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I'm going through How to DESIGN, BUILD and TEST SMALL LIQUID-FUEL ROCKET ENGINES and am confused how their sample engine is physically built together. here

This is a picture of their assembly where the combustion chamber(8), cooling jacket wall(9), injector plate(the piece of metal in between the fuel injector and the oxygen injectors), engine mount(5), and upper shell(1) are connected as one.

The text did not directly say how the upper shell(1) and the injector plate are to be joined. Would they normally be welded together where they meet? I assume around the oxygen chambers that are in between the injector plate and upper shell(1). Does that mean that the combustion chamber(8) and the outer cooling jacket wall(9) are also welded together where they meet at the top and bottom of each piece?

I have no experience with how an engine like this would physically be put together so I don't know of any of the standard practices that metalworkers use.

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    $\begingroup$ What about reading this very similar question? $\endgroup$
    – Uwe
    Mar 23, 2019 at 16:33
  • $\begingroup$ The reference that we are both looking at only mentions "The shell will also feature a method of attaching the injector and for mounting the engine to a test or thrust stand. As shown in Figure 8, these two mounting requirements can be easily combined to simplify the design." Looking at this picture I don't intuitively know what the welding process is like to combine two pieces of metal like this. $\endgroup$
    – MAP3
    Mar 23, 2019 at 16:58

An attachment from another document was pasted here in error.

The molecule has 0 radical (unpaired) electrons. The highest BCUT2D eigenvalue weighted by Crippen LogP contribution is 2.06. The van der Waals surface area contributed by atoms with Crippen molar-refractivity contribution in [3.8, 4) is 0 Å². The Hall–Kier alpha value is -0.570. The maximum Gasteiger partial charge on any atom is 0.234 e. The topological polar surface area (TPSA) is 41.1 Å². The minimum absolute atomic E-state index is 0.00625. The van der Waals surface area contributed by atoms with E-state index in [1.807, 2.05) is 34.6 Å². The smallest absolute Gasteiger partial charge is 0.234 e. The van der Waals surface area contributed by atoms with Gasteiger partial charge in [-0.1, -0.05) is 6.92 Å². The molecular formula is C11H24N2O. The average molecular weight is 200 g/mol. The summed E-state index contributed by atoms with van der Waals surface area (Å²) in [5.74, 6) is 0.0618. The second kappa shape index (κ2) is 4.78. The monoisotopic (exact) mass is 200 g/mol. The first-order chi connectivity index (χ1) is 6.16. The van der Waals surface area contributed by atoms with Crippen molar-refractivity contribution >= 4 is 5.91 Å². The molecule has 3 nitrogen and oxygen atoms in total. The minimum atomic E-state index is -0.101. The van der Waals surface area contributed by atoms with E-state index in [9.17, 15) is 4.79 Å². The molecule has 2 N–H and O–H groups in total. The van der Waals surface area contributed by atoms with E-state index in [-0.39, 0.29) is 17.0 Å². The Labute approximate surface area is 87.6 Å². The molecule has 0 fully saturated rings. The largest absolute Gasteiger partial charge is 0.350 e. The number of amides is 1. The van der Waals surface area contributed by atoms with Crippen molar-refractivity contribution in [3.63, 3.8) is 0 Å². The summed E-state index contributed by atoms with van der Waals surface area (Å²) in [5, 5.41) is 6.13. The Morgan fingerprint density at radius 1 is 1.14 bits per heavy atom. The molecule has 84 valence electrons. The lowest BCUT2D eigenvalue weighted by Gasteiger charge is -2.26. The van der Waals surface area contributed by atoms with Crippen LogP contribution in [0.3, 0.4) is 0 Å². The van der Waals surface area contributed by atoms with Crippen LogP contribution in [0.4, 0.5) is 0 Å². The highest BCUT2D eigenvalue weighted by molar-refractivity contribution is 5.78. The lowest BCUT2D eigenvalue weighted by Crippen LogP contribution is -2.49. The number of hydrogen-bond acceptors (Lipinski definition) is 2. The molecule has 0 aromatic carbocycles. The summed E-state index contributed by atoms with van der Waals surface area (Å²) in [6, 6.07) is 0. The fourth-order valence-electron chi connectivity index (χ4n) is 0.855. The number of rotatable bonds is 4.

• $\begingroup$ The answer to your question would be obvious if given a complete set of engineering drawings; the illustration shown appears to be only part of what may not even be a buildable design. The purpose for which the drawing was created may only be to illustrate concepts, not be a part of a real engineering drawing set. Anyway, it may be possible to design components for assembly without welding (securing everything with bolts) and using metal gaskets for seals where not directly exposed to combustion gases, but it would be heavier than welding and differential expansion could make it unworkable. $\endgroup$
    – Anthony X
    Mar 23, 2019 at 22:38
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    $\begingroup$ Not a rocket engineer so not going to make an answer but first guess would be that part one is welded on the outside edges (note that leak will just allow 02 to escape so relatively safe) and the bottom chamber liner (probably consumable) would be lathed to a taper cut bigger at the top (can only come out when engine apart) and oversize so that it is clamped between the coolant chamber and injector body when the halves bolt together. Will still leak coolant when cold due problems getting two different tapers to match so only really good for water and orientations where it can drain. $\endgroup$ Mar 23, 2019 at 23:50

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